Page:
Transportation Dollars Should Be Allocated To Maximize Larger Society GoalsOriginal Article
ALL of us experience frustration, annoyance — and even rage — from being stuck in traffic. In the Puget Sound region, where traffic congestion ranks among the worst in the nation, most of us experience these feelings almost every day. But the problem goes well beyond a rotten commute. The gas that our vehicles consume as they sit in traffic, the greenhouse-gas emissions they produce, and the accidents that result from congestion cost us all.
But federal transportation dollars are disbursed as if these costs did not exist. The federal government does not measure how well its transportation investments improve traffic, safety, energy or the environment. The result: Our transportation system is losing effectiveness and our nation is losing its global competitiveness.
Even though they are the economic engines of the nation, large metropolitan regions like ours bear the brunt of misallocated investments. Unfortunately, the current federal program restricts funds from being used in ways that can best advance regional and national goals.
Recognizing the urgency of this issue, I have helped to lead a bipartisan effort to develop a more effective, accountable and performance-based federal transportation policy. The National Transportation Policy Project (NTPP) is a project of the Bipartisan Policy Center, a Washington, D.C.-based think tank founded by former U.S. Senate Majority Leaders Howard Baker, Tom Daschle, Bob Dole and George Mitchell. In June 2009, NTPP released its plan for reforming surface-transportation policy titled, “Performance Driven: A New Vision for U.S. Transportation Policy.” It proposes a simple, common-sense approach:
- Set clear objectives for federal spending;
- Develop measures to evaluate whether these objectives are being advanced, and
- Adjust funding to reward good performance.
Today the NTPP will host its first transportation forum, in Seattle, to discuss local and national impacts of the next transportation bill.
The current federal transportation law expires Sept. 30. That means we have an important opportunity to reshape federal law, giving states and metropolitan areas maximum flexibility to spend their federal transportation dollars, as long as they do so in a way that advances national goals.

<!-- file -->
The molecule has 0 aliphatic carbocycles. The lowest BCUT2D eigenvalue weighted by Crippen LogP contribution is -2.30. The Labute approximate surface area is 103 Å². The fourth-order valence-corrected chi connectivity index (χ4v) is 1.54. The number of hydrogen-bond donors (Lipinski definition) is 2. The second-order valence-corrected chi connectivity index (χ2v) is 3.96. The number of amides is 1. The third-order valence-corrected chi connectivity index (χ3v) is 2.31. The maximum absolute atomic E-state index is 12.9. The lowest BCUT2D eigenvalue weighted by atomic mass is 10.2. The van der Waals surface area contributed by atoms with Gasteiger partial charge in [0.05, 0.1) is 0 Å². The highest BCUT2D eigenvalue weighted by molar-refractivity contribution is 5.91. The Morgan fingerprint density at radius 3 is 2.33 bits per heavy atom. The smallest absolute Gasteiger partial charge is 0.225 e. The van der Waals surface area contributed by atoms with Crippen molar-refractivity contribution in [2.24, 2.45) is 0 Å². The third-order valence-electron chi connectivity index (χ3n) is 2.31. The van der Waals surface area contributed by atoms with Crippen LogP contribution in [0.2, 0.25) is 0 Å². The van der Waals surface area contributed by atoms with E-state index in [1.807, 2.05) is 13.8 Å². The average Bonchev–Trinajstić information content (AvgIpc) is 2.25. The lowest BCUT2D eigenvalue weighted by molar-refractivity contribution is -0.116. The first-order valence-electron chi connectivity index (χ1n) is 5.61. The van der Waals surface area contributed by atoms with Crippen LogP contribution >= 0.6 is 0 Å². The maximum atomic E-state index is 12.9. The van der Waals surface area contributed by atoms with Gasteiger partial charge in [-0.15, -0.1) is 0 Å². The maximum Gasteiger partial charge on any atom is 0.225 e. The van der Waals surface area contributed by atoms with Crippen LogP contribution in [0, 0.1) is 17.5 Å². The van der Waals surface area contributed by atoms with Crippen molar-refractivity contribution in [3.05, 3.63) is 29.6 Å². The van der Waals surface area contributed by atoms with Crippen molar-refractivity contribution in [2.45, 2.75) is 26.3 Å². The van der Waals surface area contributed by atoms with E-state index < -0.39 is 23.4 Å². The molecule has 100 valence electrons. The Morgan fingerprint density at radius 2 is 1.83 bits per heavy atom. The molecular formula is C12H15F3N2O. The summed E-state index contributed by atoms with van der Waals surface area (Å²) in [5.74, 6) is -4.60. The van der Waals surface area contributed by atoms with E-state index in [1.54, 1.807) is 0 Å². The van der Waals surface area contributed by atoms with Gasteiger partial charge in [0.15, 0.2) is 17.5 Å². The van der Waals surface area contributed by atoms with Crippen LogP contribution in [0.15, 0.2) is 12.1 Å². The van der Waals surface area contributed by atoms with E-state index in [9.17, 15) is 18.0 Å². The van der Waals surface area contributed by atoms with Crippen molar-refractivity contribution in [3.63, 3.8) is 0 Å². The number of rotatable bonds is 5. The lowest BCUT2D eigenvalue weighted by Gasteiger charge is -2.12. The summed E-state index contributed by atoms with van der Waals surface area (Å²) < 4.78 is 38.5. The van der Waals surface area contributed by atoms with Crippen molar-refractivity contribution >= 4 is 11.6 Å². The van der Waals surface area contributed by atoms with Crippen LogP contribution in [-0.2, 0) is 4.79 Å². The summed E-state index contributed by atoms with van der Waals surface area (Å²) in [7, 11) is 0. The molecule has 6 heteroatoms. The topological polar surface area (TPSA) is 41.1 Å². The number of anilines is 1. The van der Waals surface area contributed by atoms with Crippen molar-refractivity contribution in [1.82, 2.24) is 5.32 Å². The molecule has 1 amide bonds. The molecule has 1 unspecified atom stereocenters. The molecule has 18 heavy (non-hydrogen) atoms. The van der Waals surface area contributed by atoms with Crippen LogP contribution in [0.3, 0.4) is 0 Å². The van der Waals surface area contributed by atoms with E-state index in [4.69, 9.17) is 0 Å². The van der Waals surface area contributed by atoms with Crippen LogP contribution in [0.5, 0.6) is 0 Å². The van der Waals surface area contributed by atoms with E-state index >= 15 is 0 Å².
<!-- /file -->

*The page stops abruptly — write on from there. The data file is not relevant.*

We propose that national goals should be shaped around economic growth, national connectivity, metropolitan accessibility, energy and climate, and safety. The new federal program should make sure that every federal transportation dollar advances these goals, but it should not dictate how such goals are being advanced. States and metropolitan authorities should themselves determine how they will contribute to national goals through combinations of greater investments in transit, alternative fuels, and drunken driving enforcement mechanisms.
Our region stands to benefit greatly from a federal program that aims to maximize returns on its transportation investments. Investments like the Alaskan Way Tunnel alternative and extensions of the new light-rail system are likely to perform well with respect to the metrics we propose, and may well have an easier time securing federal dollars.
Instead of going through the earmark process, projects should be funded based on merit. Instead of being considered as individual projects, they should be considered as components of a larger program of metropolitan investment that advances economic, environmental and safety objectives.
The best way to confront the frustration we experience every day is to reshape the federal transportation program. Now is the time to act — to push for real reform. Congress is unlikely to adopt a performance-based system unless concerned citizens make clear just how important this issue is. Make your voices heard. In this great Puget Sound region, no message could be more important to our economic and environmental future.